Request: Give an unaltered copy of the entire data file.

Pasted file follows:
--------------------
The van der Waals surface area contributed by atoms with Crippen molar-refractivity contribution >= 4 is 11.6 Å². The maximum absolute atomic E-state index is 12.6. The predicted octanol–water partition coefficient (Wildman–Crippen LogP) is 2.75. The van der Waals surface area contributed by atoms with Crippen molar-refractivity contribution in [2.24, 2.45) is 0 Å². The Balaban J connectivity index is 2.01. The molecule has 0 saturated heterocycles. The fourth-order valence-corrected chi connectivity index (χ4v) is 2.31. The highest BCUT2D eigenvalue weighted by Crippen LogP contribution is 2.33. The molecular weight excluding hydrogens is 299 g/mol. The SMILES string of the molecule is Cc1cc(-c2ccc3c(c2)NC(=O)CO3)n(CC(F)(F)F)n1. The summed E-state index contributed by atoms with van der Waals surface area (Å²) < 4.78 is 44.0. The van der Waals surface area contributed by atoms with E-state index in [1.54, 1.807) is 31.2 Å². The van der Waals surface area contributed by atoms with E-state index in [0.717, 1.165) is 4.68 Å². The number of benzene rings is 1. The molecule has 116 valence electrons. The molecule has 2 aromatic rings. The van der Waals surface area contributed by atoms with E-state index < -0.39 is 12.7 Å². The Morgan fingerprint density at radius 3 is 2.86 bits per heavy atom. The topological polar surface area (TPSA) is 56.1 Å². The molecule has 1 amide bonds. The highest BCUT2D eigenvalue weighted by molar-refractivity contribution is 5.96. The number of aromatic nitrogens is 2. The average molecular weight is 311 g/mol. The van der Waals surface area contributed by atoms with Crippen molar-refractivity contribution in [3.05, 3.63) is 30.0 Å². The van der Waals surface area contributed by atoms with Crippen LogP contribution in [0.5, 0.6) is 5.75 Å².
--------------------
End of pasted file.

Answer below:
The van der Waals surface area contributed by atoms with Crippen molar-refractivity contribution >= 4 is 11.6 Å². The maximum absolute atomic E-state index is 12.6. The predicted octanol–water partition coefficient (Wildman–Crippen LogP) is 2.75. The van der Waals surface area contributed by atoms with Crippen molar-refractivity contribution in [2.24, 2.45) is 0 Å². The Balaban J connectivity index is 2.01. The molecule has 0 saturated heterocycles. The fourth-order valence-corrected chi connectivity index (χ4v) is 2.31. The highest BCUT2D eigenvalue weighted by Crippen LogP contribution is 2.33. The molecular weight excluding hydrogens is 299 g/mol. The SMILES string of the molecule is Cc1cc(-c2ccc3c(c2)NC(=O)CO3)n(CC(F)(F)F)n1. The summed E-state index contributed by atoms with van der Waals surface area (Å²) < 4.78 is 44.0. The van der Waals surface area contributed by atoms with E-state index in [1.54, 1.807) is 31.2 Å². The van der Waals surface area contributed by atoms with E-state index in [0.717, 1.165) is 4.68 Å². The number of benzene rings is 1. The molecule has 116 valence electrons. The molecule has 2 aromatic rings. The van der Waals surface area contributed by atoms with E-state index < -0.39 is 12.7 Å². The Morgan fingerprint density at radius 3 is 2.86 bits per heavy atom. The topological polar surface area (TPSA) is 56.1 Å². The molecule has 1 amide bonds. The highest BCUT2D eigenvalue weighted by molar-refractivity contribution is 5.96. The number of aromatic nitrogens is 2. The average molecular weight is 311 g/mol. The van der Waals surface area contributed by atoms with Crippen molar-refractivity contribution in [3.05, 3.63) is 30.0 Å². The van der Waals surface area contributed by atoms with Crippen LogP contribution in [0.5, 0.6) is 5.75 Å².